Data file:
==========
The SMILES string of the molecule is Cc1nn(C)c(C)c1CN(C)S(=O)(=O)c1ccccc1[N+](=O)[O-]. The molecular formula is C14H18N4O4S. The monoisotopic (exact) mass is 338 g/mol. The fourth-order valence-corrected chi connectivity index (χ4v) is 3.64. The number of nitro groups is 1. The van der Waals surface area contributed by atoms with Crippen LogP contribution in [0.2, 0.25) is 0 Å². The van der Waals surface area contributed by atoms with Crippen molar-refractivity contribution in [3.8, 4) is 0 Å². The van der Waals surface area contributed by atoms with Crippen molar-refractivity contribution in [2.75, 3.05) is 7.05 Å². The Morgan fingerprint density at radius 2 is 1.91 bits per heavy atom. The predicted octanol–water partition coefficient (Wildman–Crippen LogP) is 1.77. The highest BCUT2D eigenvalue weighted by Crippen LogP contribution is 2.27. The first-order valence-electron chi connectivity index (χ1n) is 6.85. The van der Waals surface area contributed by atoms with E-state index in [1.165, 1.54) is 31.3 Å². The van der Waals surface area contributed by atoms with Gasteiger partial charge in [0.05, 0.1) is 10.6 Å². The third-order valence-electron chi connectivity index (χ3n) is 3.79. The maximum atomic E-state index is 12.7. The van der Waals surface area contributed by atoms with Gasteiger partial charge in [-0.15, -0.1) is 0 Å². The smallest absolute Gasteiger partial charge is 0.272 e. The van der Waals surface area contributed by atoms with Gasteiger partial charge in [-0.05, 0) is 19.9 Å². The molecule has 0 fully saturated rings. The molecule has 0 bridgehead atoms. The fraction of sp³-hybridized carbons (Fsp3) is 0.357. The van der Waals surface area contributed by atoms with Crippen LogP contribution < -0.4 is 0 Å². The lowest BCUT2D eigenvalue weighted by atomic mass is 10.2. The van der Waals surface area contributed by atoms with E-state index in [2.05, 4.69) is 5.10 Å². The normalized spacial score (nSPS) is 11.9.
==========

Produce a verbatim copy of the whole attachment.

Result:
The SMILES string of the molecule is Cc1nn(C)c(C)c1CN(C)S(=O)(=O)c1ccccc1[N+](=O)[O-]. The molecular formula is C14H18N4O4S. The monoisotopic (exact) mass is 338 g/mol. The fourth-order valence-corrected chi connectivity index (χ4v) is 3.64. The number of nitro groups is 1. The van der Waals surface area contributed by atoms with Crippen LogP contribution in [0.2, 0.25) is 0 Å². The van der Waals surface area contributed by atoms with Crippen molar-refractivity contribution in [3.8, 4) is 0 Å². The van der Waals surface area contributed by atoms with Crippen molar-refractivity contribution in [2.75, 3.05) is 7.05 Å². The Morgan fingerprint density at radius 2 is 1.91 bits per heavy atom. The predicted octanol–water partition coefficient (Wildman–Crippen LogP) is 1.77. The highest BCUT2D eigenvalue weighted by Crippen LogP contribution is 2.27. The first-order valence-electron chi connectivity index (χ1n) is 6.85. The van der Waals surface area contributed by atoms with E-state index in [1.165, 1.54) is 31.3 Å². The van der Waals surface area contributed by atoms with Gasteiger partial charge in [0.05, 0.1) is 10.6 Å². The third-order valence-electron chi connectivity index (χ3n) is 3.79. The maximum atomic E-state index is 12.7. The van der Waals surface area contributed by atoms with Gasteiger partial charge in [-0.15, -0.1) is 0 Å². The smallest absolute Gasteiger partial charge is 0.272 e. The van der Waals surface area contributed by atoms with Gasteiger partial charge in [-0.05, 0) is 19.9 Å². The molecule has 0 fully saturated rings. The molecule has 0 bridgehead atoms. The fraction of sp³-hybridized carbons (Fsp3) is 0.357. The van der Waals surface area contributed by atoms with Crippen LogP contribution < -0.4 is 0 Å². The lowest BCUT2D eigenvalue weighted by atomic mass is 10.2. The van der Waals surface area contributed by atoms with E-state index in [2.05, 4.69) is 5.10 Å². The normalized spacial score (nSPS) is 11.9.